Is choked in cold white ashes; and mr nerves
Tremble in every zephyr like the leaves.
What can I do? the flag mnst not be missed
From the cathedral' summit. I've no son,
Or he should bear tha banner, or my curse.
I have a daughter: she shall wave the flag!
"And this is how my girl shall wave the flag.
Ten suitors has she; and the valiant one
Who, strong of heart and will, can climb that perch,
And do what I so many time have done.
Shall shake her hand from mine at his descent.
Speak up, Vienna lads! and recollect
How much of loveliness faint heart e'er won."
Then there was a clamor In the callow breast
Of the Vienna youth; for she was far
The sweetest blossom of that city's vines.
Many a yonnester's eye climbed furtively
Where the frail spire-tip trembled in the breeze,
Then wandered to th cot wherein she dwelt,
But none spoke up, till Gabriel I'etersheim,
Whose ear this proclamation strange had reached,
Came rushing through the crowd, and boldly said:
"I am yonr daughter's suitor, and the one
She truly loves; but t-carce can gain a smile
Until I win her father's heart as well;
And you, old man, have frowued on me, and said
I was too young, too frivolous, too wild,
And had not manhood worthy of her hand.
Mark me to-morrow as I mount yon spire,
.And mention, when I bring the flat; to yon,
Whether twas ever waved more gloriously."
And thes the old man answered: "Climb vour
And If a sensefnl breeze should push yon off,
And break that raw and somewhat worthless neck,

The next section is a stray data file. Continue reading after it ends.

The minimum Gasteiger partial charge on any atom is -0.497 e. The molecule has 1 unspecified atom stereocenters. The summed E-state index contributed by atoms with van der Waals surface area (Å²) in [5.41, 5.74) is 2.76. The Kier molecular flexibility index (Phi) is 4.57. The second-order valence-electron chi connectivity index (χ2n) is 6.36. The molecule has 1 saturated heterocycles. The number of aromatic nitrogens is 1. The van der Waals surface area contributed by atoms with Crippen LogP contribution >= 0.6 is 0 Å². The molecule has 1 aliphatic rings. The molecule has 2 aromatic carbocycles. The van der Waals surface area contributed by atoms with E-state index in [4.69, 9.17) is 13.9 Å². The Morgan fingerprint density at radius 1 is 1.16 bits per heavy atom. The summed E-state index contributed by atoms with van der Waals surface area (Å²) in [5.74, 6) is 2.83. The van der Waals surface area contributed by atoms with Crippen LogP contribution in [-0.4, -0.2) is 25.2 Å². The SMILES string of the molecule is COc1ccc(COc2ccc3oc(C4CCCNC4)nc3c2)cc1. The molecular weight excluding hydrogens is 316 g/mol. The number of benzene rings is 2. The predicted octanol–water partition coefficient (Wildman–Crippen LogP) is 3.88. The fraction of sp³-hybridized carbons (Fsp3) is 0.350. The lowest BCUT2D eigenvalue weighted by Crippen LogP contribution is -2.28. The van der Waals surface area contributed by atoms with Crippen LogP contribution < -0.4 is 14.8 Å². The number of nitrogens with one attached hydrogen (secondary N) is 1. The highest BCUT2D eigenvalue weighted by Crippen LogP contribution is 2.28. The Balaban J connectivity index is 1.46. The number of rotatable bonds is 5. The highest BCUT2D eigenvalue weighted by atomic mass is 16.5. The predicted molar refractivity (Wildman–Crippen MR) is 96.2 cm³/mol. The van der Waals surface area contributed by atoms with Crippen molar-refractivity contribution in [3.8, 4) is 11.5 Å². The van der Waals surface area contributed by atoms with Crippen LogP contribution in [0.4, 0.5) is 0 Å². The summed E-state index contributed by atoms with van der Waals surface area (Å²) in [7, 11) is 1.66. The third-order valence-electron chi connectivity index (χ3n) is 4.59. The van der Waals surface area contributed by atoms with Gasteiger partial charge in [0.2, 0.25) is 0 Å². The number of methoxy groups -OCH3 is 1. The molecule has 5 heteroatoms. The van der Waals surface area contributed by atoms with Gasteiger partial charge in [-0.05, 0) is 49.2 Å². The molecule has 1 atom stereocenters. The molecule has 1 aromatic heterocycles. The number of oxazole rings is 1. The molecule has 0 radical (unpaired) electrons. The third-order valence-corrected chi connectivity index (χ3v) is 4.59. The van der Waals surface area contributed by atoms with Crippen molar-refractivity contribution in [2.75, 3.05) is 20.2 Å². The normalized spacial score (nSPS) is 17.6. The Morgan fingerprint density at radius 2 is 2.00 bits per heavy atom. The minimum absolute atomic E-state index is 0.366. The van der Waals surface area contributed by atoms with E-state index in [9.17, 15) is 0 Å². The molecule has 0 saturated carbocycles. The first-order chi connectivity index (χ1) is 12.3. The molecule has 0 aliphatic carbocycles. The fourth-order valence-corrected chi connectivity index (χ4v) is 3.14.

I can not greatly mourn; but cllnrb your way,
And yon shall have the girl if yon succeed."
Sigh on the giddy pinnacle next day
Waited the youth; but not tilt evening's sun
Marched from the western gates, that tardy king
Bode past the church. And though young Gabriel's
Were weakened by fatigue and want of food,
Be pleased the people's and the monarch's eye,
flahed a deeper thrr'J of love through one
Who turned her sweet face often np to him,
And whose true heart stood with hiin on the tower.
Now. when the kingly pageant all bad passed,
Be folded np the flag, undwith prouJ smiles
And pronder heart prepared him to descend.
Bat the small trap-door through which he had
Had by some rival's hand been barred! and he.
With but a hand-breadth's space where he might
Was left alone to live there, or to die.
Gnssing the trnth, or shadow of the truth.
Be smiled at first, and said: "Well, let them voice
Their jealousy by such a paltry trick!